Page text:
The cost to build a new Kettering park honoring a military pilot is increasing.
The city’s estimate to construct Gentile Park now stands at about $2.45 million, about 50% higher than previously budgeted, Kettering officials said.
The 19-acre neighborhood recreational site near Kettering Business Park — a former Air Force installation — would include a zip line and a bike path feeding into a route leading to the regional trail system, according to the city.
The new estimate for the cost of the park — named in honor of World War II flying ace Maj. Dominic Gentile — reflects increases due, in part, to landscaping changes and floodplain guidelines, Kettering Assistant City Manager Steve Bergstresser said.
“Just going to the final design process led us to an actual, more accurate estimate of the cost,” he said.
The budgeted amount “was more or less a placeholder for a number of years. But we knew that going into it – once you get to that final design phase, costs can change and that’s certainly what happened here,” Bergstresser said.
The project has yet to be bid, but officials “feel it’s a fairly accurate representation of the bid market right now,” he added.
Bids are expected to be submitted and awarded in April with construction targeted for the spring. With no surprises in the bidding process, completion of the park is projected for spring 2024, Bergstresser said.
Funding for the project include a $141,000 Ohio Nature Works grant, City Manager Matt Greeson said.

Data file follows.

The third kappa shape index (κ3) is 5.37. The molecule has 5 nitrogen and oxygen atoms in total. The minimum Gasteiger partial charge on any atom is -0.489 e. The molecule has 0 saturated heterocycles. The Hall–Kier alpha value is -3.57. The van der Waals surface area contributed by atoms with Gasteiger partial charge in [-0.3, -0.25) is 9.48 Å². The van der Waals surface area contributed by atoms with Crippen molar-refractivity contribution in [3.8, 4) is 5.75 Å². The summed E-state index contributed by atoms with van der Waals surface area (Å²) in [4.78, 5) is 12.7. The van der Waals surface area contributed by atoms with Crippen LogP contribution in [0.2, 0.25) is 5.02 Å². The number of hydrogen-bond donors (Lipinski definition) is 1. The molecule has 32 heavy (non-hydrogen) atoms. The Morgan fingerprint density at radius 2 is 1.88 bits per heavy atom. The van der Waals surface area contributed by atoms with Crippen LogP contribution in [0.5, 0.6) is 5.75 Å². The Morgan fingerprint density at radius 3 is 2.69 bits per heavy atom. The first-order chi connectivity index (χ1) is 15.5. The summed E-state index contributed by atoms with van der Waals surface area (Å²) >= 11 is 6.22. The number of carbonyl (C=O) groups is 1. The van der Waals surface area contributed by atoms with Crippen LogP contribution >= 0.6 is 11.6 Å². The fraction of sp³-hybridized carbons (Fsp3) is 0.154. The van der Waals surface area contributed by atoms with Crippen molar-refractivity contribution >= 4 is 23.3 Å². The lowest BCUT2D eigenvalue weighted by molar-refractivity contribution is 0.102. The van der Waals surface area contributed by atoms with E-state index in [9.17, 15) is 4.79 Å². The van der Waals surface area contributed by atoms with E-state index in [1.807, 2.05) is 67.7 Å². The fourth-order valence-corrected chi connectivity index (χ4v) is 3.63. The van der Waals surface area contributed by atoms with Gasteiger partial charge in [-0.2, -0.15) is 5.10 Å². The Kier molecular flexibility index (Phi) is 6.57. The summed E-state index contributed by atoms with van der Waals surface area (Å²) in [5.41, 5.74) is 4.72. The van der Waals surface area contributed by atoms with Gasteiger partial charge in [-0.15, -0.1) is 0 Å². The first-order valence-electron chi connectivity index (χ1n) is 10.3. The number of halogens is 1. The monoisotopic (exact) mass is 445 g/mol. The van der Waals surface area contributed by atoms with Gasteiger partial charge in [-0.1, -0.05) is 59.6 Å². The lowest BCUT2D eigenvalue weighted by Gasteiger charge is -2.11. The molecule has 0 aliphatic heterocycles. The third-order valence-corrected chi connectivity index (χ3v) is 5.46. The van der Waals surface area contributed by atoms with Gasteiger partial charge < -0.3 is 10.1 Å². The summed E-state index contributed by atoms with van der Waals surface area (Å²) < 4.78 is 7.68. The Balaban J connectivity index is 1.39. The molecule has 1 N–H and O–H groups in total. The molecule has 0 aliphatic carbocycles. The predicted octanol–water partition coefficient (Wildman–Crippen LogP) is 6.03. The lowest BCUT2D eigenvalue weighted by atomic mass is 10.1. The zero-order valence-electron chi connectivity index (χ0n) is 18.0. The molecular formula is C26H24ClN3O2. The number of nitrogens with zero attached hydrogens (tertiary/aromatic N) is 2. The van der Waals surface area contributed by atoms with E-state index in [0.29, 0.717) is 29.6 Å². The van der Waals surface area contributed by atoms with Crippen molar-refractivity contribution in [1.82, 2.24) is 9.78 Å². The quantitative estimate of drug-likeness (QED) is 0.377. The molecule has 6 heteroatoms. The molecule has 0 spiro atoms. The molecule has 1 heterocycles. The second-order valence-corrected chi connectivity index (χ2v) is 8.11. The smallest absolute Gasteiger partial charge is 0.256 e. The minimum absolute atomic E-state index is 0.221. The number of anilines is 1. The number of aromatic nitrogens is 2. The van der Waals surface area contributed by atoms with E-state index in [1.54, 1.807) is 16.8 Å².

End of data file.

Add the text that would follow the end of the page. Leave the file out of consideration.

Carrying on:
Kettering officials did not have specific data on when the last new city park was built. But in the 1990s, Delco Park was acquired from General Motors and it underwent significant renovations, they said.
Now the city’s largest park, Delco hosts Kettering’s Independence Day celebration. It includes ball diamonds, a bike path, a BMX track, sand volleyball courts, soccer fields and a fishing pier/pond.
It is also home to the Kettering Veteran’s Memorial.
Gentile Park is planned for 915 Peach Orchard Road. Its bike path would provide a link to the Dayton-Kettering Connector at Wiltshire Boulevard, tying into a newly installed pedestrian trail that extends to the University of Dayton’s campus, records show.
Aside from the zip line and bike connector, Kettering documents state it would also include:
•Playground areas for ages 2-5 and 5-12;
•One-half mile walking path;
•Open lawn green space;
•Historical recognition of Gentile. He was a Piqua native and a World War II pilot who surpassed Eddie Rickenbacker’s WW I record of 26 downed aircraft.
The park would become Kettering’s 22nd park and add to its more than 350 acres designated for recreation, according to city records.
The Kettering Business Park opened a year after the Defense Electronics Supply Center moved to Columbus, Dayton Daily News records show. Prior to becoming DESC, it was called Gentile Air Station.
About the Author